Aura, often referred to as the “warning sign” of migraine can be a variety of sensory disturbances that occur prior to a migraine attack. Aura usually last 20-60 minutes and only affects approximately 25-30 % of people with migraine.
Aura can consist of visual disturbances such as seeing spots, flashes, zig zags, stars, or loss of vision. Aura can also present as sensory changes including tingling or numbness in the face, body, hands, and fingers. Speech or language disturbances can also be a form of aura. For example, being unable to produce the right words, slurring or mumbling words.
Aura is a result of hyper-excited nerves in the brain. When these excited nerves are activated in the visual processing areas of the brain, the patient experiences the visual symptoms of aura. When these excited nerves are activated in other areas of the brain, other symptoms may occur.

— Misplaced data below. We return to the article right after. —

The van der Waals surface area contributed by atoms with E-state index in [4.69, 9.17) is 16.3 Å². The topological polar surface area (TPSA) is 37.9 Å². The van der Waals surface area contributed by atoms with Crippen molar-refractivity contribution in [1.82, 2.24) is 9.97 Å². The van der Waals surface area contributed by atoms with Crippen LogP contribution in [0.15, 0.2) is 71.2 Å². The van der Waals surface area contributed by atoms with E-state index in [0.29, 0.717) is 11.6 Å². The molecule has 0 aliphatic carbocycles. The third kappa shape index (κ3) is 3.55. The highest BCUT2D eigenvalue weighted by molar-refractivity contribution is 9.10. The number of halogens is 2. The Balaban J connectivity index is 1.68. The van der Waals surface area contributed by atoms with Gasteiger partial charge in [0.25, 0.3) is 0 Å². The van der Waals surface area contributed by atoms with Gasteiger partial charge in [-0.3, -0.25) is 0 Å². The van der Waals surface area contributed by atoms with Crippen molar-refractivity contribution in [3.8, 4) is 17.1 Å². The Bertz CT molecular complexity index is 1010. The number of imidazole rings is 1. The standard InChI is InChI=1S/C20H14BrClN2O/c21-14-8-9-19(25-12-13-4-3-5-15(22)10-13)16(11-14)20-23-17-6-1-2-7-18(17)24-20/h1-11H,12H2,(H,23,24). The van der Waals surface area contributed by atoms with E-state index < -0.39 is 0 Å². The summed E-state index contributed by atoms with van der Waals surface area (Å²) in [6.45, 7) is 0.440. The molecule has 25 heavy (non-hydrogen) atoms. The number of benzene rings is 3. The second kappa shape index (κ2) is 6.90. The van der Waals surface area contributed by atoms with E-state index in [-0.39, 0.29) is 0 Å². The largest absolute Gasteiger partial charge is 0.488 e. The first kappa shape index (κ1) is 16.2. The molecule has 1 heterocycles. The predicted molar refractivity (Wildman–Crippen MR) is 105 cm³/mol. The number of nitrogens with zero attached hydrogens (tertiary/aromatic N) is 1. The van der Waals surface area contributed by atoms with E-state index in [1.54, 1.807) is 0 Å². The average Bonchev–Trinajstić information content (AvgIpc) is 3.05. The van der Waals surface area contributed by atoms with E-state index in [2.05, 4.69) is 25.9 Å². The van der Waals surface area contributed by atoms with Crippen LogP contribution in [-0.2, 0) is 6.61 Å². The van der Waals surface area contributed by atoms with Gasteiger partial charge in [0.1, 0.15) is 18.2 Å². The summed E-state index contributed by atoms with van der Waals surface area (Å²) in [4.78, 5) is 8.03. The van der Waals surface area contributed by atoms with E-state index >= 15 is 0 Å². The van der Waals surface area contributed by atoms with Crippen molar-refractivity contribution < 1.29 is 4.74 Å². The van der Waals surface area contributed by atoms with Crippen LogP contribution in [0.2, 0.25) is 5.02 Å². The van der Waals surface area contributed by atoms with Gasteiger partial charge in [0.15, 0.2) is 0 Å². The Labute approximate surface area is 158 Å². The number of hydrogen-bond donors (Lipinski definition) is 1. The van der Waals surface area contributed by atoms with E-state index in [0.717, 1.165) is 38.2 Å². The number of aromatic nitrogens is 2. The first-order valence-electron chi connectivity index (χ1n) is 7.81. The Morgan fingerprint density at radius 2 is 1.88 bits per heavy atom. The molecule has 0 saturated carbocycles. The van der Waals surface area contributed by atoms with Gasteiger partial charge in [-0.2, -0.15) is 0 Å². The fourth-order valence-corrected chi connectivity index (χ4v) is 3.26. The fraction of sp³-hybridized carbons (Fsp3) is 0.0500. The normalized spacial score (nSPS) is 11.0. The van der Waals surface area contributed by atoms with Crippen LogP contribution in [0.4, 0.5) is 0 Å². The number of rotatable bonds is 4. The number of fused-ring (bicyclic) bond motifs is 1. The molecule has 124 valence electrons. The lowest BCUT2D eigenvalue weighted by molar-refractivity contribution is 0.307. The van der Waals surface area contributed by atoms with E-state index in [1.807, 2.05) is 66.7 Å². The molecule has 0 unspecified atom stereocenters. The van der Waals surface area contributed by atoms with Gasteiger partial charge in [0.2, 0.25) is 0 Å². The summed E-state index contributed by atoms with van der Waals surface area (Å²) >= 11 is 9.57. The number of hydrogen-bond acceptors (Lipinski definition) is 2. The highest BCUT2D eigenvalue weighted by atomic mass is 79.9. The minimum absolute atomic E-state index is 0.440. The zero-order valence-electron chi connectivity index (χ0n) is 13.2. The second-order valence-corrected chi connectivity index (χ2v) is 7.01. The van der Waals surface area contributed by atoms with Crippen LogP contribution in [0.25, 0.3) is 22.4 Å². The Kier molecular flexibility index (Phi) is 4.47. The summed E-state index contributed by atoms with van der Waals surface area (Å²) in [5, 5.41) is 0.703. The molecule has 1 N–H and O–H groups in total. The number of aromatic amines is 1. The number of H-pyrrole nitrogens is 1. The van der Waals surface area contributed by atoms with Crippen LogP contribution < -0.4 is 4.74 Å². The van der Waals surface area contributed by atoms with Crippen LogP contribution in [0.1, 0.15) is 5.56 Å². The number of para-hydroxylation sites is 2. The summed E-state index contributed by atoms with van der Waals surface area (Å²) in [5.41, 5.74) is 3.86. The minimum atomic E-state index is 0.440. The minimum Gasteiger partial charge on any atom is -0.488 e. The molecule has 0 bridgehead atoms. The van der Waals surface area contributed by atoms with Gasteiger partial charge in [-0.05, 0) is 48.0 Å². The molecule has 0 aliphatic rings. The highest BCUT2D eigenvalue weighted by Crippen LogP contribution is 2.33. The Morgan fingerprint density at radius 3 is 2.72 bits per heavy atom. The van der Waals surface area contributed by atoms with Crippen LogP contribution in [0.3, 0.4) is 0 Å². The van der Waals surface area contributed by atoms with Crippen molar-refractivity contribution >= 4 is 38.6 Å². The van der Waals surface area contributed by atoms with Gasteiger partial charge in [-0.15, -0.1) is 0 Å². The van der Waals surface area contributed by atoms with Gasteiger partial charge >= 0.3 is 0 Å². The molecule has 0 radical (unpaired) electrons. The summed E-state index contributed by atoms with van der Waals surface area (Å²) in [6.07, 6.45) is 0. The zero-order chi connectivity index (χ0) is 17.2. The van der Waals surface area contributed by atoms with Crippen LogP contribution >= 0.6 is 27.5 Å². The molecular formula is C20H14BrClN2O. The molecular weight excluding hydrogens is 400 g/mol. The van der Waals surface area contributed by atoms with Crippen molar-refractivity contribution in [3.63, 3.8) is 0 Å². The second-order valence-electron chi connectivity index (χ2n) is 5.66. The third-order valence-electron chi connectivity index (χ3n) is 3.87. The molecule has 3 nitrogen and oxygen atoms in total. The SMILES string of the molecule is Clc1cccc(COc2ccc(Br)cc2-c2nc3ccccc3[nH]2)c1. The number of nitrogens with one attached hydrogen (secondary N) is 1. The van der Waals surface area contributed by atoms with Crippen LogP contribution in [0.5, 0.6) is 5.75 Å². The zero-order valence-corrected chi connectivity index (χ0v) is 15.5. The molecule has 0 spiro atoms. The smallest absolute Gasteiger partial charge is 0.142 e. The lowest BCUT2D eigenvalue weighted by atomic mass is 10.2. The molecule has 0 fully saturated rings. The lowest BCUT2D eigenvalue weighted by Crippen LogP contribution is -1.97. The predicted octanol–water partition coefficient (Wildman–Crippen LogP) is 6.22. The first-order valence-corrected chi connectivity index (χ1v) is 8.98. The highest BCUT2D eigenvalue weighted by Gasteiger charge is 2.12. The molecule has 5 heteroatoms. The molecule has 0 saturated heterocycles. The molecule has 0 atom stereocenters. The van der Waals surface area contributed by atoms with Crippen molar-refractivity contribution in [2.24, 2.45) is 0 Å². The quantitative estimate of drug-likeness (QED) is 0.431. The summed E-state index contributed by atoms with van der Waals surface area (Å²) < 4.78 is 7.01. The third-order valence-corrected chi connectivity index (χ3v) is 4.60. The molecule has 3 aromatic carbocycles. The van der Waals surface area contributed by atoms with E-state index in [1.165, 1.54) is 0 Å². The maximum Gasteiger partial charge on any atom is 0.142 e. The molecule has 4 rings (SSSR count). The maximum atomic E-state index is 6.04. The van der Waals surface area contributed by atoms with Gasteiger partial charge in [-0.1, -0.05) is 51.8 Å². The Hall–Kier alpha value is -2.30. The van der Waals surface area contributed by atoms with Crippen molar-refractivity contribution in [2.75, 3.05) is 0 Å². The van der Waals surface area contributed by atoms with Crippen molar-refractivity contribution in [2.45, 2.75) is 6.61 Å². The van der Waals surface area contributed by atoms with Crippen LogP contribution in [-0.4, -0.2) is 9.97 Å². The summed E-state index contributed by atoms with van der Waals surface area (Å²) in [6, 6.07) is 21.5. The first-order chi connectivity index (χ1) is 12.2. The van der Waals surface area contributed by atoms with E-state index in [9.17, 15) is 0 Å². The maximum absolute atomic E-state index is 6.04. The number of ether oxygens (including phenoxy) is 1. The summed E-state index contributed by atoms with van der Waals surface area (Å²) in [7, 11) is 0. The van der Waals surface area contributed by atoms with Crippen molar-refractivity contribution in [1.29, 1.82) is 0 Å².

The majority of migraines with aura are not due to a worrisome underlying problem but be cautious and aware of certain “red flag” that may indicated seeking additional medical attention. Red flags include an immediate onset of symptoms or symptoms lasting longer than 60 minutes. Additional warning signs include weakness on one side of the body, change in consciousness or level of alertness.
It is also important to be aware of the fact that migraine with aura can increases the risk of stroke. As a result, treating other stroke risk factors and avoiding certain medications (such as estrogen containing birth control) is important and should be discussed with a physician.
Fun Fact: Lewis Carroll the author of Alice in Wonderland had migraine with aura. His aura consisted of visual disturbances which inspired his writing.
– Caroline Pruski, NP